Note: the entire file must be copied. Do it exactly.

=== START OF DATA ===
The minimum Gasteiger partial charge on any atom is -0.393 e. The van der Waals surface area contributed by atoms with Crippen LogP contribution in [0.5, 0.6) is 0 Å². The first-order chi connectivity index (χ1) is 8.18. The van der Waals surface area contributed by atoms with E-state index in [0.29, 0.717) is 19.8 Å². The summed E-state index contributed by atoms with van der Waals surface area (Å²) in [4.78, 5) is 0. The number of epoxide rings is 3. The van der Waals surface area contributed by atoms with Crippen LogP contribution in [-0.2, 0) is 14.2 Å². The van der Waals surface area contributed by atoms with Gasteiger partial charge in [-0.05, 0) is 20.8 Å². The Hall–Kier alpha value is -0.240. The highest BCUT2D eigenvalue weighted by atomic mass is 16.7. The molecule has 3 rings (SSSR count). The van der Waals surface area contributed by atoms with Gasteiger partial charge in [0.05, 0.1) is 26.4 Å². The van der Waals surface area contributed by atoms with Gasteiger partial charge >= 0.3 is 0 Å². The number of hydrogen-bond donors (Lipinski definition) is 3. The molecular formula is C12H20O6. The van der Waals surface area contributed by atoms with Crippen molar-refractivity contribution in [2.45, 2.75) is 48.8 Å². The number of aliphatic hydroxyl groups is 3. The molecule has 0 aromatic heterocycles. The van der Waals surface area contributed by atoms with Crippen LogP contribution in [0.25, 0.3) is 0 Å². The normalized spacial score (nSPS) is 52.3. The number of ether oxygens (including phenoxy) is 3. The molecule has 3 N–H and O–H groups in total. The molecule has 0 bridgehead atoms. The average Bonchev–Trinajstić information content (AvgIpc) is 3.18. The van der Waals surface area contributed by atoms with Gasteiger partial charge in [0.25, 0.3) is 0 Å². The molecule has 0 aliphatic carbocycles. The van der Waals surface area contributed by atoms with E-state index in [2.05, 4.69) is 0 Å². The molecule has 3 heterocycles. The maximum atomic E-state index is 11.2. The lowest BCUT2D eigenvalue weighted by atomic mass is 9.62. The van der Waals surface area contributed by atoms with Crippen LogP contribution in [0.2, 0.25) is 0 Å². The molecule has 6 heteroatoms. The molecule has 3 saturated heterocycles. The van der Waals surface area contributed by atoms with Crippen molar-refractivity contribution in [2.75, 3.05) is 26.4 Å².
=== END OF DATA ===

The minimum Gasteiger partial charge on any atom is -0.393 e. The van der Waals surface area contributed by atoms with Crippen LogP contribution in [0.5, 0.6) is 0 Å². The first-order chi connectivity index (χ1) is 8.18. The van der Waals surface area contributed by atoms with E-state index in [0.29, 0.717) is 19.8 Å². The summed E-state index contributed by atoms with van der Waals surface area (Å²) in [4.78, 5) is 0. The number of epoxide rings is 3. The van der Waals surface area contributed by atoms with Crippen LogP contribution in [-0.2, 0) is 14.2 Å². The van der Waals surface area contributed by atoms with Gasteiger partial charge in [-0.05, 0) is 20.8 Å². The Hall–Kier alpha value is -0.240. The highest BCUT2D eigenvalue weighted by atomic mass is 16.7. The molecule has 3 rings (SSSR count). The van der Waals surface area contributed by atoms with Gasteiger partial charge in [0.05, 0.1) is 26.4 Å². The van der Waals surface area contributed by atoms with Gasteiger partial charge >= 0.3 is 0 Å². The number of hydrogen-bond donors (Lipinski definition) is 3. The molecular formula is C12H20O6. The van der Waals surface area contributed by atoms with Crippen molar-refractivity contribution in [2.45, 2.75) is 48.8 Å². The number of aliphatic hydroxyl groups is 3. The molecule has 0 aromatic heterocycles. The van der Waals surface area contributed by atoms with Crippen LogP contribution in [0.25, 0.3) is 0 Å². The normalized spacial score (nSPS) is 52.3. The number of ether oxygens (including phenoxy) is 3. The molecule has 3 N–H and O–H groups in total. The molecule has 0 bridgehead atoms. The average Bonchev–Trinajstić information content (AvgIpc) is 3.18. The van der Waals surface area contributed by atoms with Gasteiger partial charge in [0.25, 0.3) is 0 Å². The molecule has 0 aliphatic carbocycles. The van der Waals surface area contributed by atoms with E-state index in [2.05, 4.69) is 0 Å². The molecule has 3 heterocycles. The maximum atomic E-state index is 11.2. The lowest BCUT2D eigenvalue weighted by atomic mass is 9.62. The van der Waals surface area contributed by atoms with Crippen LogP contribution in [0.2, 0.25) is 0 Å². The molecule has 6 heteroatoms. The molecule has 3 saturated heterocycles. The van der Waals surface area contributed by atoms with Crippen molar-refractivity contribution in [2.75, 3.05) is 26.4 Å².